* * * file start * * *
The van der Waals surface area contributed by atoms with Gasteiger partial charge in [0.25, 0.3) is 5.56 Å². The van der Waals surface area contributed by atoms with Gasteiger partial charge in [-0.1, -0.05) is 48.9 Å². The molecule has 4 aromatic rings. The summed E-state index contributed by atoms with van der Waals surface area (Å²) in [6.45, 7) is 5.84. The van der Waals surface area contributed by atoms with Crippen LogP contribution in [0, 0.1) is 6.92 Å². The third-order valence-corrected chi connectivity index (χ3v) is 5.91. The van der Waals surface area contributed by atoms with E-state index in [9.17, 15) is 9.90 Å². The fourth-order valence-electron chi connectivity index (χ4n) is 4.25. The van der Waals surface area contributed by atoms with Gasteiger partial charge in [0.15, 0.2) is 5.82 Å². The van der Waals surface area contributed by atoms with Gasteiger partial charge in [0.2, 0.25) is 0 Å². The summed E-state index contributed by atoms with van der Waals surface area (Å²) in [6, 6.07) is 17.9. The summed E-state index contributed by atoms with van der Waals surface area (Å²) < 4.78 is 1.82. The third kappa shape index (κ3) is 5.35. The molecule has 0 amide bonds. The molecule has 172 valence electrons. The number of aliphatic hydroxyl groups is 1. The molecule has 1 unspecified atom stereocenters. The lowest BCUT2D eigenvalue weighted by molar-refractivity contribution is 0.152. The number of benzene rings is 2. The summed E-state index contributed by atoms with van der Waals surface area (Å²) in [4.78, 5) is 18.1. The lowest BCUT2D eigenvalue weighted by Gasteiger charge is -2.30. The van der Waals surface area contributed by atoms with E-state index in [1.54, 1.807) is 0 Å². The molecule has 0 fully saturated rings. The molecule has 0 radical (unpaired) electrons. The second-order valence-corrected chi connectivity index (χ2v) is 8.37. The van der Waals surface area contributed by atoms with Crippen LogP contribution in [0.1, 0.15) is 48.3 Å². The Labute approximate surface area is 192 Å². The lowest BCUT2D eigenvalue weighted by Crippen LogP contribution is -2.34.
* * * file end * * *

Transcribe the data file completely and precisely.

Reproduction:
The van der Waals surface area contributed by atoms with Gasteiger partial charge in [0.25, 0.3) is 5.56 Å². The van der Waals surface area contributed by atoms with Gasteiger partial charge in [-0.1, -0.05) is 48.9 Å². The molecule has 4 aromatic rings. The summed E-state index contributed by atoms with van der Waals surface area (Å²) in [6.45, 7) is 5.84. The van der Waals surface area contributed by atoms with Crippen LogP contribution in [0, 0.1) is 6.92 Å². The third-order valence-corrected chi connectivity index (χ3v) is 5.91. The van der Waals surface area contributed by atoms with E-state index in [9.17, 15) is 9.90 Å². The fourth-order valence-electron chi connectivity index (χ4n) is 4.25. The van der Waals surface area contributed by atoms with Gasteiger partial charge in [0.15, 0.2) is 5.82 Å². The van der Waals surface area contributed by atoms with Gasteiger partial charge in [0.2, 0.25) is 0 Å². The summed E-state index contributed by atoms with van der Waals surface area (Å²) in [6, 6.07) is 17.9. The summed E-state index contributed by atoms with van der Waals surface area (Å²) < 4.78 is 1.82. The third kappa shape index (κ3) is 5.35. The molecule has 0 amide bonds. The molecule has 172 valence electrons. The number of aliphatic hydroxyl groups is 1. The molecule has 1 unspecified atom stereocenters. The lowest BCUT2D eigenvalue weighted by molar-refractivity contribution is 0.152. The number of benzene rings is 2. The summed E-state index contributed by atoms with van der Waals surface area (Å²) in [4.78, 5) is 18.1. The lowest BCUT2D eigenvalue weighted by Gasteiger charge is -2.30. The van der Waals surface area contributed by atoms with E-state index in [1.54, 1.807) is 0 Å². The molecule has 0 fully saturated rings. The molecule has 0 radical (unpaired) electrons. The second-order valence-corrected chi connectivity index (χ2v) is 8.37. The van der Waals surface area contributed by atoms with Crippen LogP contribution in [0.1, 0.15) is 48.3 Å². The Labute approximate surface area is 192 Å². The lowest BCUT2D eigenvalue weighted by Crippen LogP contribution is -2.34.